- The Washington Times - Sunday, July 14, 2002

The article “Kurds cautious on independence” (World, Wednesday) distorts the facts about Turkey's Kurdish population.

First, Ozdem Sanberk, retired Turkish ambassador and the current director of the Turkish Economic and Social Studies Foundation, was not the spokesman for Turkey at the reported conference. Mr. Sanberk underlined this fact at the outset of his remarks.

Second, Mr. Sanberk did not “insist” that “Turkey protects its own Kurds,” as misinterpreted in the article. Mr. Sanberk's remarks were, verbatim:

“Our understanding of nationality is based on citizenship rather than ethnicity. Turkey is a democratic country in which everybody has a single vote. We are proud of our Turkish nationals of Kurdish origin who always had served in Turkish parliament and in the government since the establishment of the Turkish Republic.”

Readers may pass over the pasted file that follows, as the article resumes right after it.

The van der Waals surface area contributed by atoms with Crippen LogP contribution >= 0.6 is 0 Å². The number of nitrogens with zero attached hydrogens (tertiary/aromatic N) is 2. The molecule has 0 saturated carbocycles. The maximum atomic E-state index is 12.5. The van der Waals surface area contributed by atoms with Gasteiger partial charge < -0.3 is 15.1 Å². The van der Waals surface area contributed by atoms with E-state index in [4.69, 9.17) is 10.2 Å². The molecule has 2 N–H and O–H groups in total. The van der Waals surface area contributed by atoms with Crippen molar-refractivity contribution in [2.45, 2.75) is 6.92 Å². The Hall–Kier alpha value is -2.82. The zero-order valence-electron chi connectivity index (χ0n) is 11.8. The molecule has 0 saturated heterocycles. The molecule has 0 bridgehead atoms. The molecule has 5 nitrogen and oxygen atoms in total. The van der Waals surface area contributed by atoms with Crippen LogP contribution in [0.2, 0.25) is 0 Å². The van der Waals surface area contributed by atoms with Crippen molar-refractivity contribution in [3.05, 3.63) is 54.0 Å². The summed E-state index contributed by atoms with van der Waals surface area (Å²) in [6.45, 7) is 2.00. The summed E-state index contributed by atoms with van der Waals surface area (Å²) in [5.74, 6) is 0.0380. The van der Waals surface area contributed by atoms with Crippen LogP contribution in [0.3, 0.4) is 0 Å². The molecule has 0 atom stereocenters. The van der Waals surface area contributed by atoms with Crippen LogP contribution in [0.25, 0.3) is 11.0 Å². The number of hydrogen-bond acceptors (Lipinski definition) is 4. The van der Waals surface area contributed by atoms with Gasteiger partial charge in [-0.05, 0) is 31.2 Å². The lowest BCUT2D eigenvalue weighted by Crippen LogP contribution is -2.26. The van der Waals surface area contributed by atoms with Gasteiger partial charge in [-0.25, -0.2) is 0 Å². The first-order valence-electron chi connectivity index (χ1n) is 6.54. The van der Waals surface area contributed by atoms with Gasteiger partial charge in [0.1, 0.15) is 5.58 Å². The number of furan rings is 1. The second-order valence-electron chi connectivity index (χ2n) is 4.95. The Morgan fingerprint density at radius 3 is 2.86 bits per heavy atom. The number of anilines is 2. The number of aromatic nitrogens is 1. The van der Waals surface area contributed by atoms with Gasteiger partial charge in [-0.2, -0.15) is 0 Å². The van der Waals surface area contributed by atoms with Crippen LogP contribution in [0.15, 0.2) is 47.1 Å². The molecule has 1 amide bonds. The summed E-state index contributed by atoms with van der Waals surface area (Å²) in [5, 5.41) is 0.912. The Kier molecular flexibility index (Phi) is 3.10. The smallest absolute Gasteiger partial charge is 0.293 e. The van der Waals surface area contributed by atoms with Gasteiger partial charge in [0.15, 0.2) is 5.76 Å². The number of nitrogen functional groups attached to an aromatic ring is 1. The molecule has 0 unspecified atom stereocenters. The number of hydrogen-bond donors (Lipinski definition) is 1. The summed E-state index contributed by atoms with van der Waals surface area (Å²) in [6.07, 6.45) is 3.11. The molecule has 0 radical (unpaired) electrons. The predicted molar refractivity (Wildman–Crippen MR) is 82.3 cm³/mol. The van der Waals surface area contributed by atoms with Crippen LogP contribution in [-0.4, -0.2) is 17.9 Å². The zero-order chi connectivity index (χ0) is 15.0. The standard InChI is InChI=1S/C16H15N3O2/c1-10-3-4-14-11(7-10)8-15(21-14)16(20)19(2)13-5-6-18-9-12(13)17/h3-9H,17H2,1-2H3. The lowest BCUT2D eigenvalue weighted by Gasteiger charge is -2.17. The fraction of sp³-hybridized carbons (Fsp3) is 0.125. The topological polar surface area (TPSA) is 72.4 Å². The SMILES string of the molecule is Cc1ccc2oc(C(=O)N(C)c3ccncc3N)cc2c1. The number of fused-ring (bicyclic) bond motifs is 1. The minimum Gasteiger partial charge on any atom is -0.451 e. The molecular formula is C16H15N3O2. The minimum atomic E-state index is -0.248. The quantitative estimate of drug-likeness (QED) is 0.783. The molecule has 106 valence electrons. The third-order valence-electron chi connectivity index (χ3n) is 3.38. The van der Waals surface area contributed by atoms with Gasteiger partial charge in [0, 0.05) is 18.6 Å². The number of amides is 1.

As for the statement that Abdullah Ocalan was a “Kurdish leader who led a 15-year battle for autonomy in eastern Turkey” and “did not even know his own language,” it is wrong on both counts.

Ocalan has only led the Kurdistan Workers' Party (PKK), a most brutal terrorist organization whose bloody campaign has cost Turkey more than 30,000 lives, mostly Kurdish. The PKK has been listed consistently by the State Department as an international terrorist organization, a label finally confirmed this year by the European Union as well.

That Ocalan does not speak Kurdish must be mainly because his mother is Turkish and he enjoyed the privilege of a publicly paid college education at one of Turkey's most prestigious universities.


Executive director

Assembly of Turkish American Associations


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